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Broader implications of defining standards for the pluripotency of iPSCs

Broader implications of defining standards for the pluripotency of iPSCs

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Published by Nora Yücel

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Published by: Nora Yücel on Sep 08, 2010
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Cell Stem Cell
Broader Implications of Defining Standardsfor the Pluripotency of iPSCs
George Q. Daley,
*M. William Lensch,
Rudolf Jaenisch,
 Alex Meissner,
Kathrin Plath,
and Shinya Yamanaka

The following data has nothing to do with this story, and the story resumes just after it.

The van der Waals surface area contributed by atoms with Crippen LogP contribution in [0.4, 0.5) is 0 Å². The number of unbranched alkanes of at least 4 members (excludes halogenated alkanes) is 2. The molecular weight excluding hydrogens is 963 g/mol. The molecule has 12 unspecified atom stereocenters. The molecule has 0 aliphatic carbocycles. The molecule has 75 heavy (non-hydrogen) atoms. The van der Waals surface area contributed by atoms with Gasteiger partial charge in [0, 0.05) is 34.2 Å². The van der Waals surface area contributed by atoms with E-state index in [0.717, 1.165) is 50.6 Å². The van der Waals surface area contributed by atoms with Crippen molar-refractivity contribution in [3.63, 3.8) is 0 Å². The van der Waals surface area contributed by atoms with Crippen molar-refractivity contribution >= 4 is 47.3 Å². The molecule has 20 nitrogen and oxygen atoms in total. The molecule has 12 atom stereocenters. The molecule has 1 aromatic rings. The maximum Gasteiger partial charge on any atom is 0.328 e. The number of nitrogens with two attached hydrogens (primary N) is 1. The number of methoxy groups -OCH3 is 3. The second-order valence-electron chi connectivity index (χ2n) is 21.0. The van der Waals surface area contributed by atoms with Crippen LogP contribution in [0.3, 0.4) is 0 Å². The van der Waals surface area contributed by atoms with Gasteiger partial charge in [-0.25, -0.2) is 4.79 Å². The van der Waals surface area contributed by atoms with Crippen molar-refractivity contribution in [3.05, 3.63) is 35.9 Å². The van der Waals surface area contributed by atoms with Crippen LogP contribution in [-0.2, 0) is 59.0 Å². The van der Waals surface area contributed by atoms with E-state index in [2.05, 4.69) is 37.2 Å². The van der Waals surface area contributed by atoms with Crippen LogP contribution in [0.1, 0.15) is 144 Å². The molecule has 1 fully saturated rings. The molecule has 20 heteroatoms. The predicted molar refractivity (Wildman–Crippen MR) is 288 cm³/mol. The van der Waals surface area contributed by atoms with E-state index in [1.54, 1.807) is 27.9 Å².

Children’s Hospital Boston, Division of Hematology/Oncology, 300 Longwood Avenue, Boston, MA 02115, USA 
Harvard Stem Cell Institute, 42 Church Street, Cambridge, MA 02138, USA 
Whitehead Institute for Biomedical Research and Massachusetts Institute of Technology, Department of Biology, 9 Cambridge Center,Cambridge, MA 02142, USA 
Department of Stem Cell and Regenerative Biology, Harvard University, 42 Church Street, Cambridge, MA 02138, USA 
University of California, School of Medicine, Department of Biological Chemistry, The Broad Center for Regenerative Medicineand Stem Cell Research, 615 Charles E. Young Drive South, Los Angeles, CA 90095, USA 
Center for iPS Cell Research and Application (CiRA), Kyoto University, Kyoto 606-8507, Japan
Gladstone Institute of Cardiovascular Disease, 1650 Owens Street, San Francisco, CA 94158, USA *Correspondence:george.daley@childrens.harvard.eduDOI 10.1016/j.stem.2009.02.009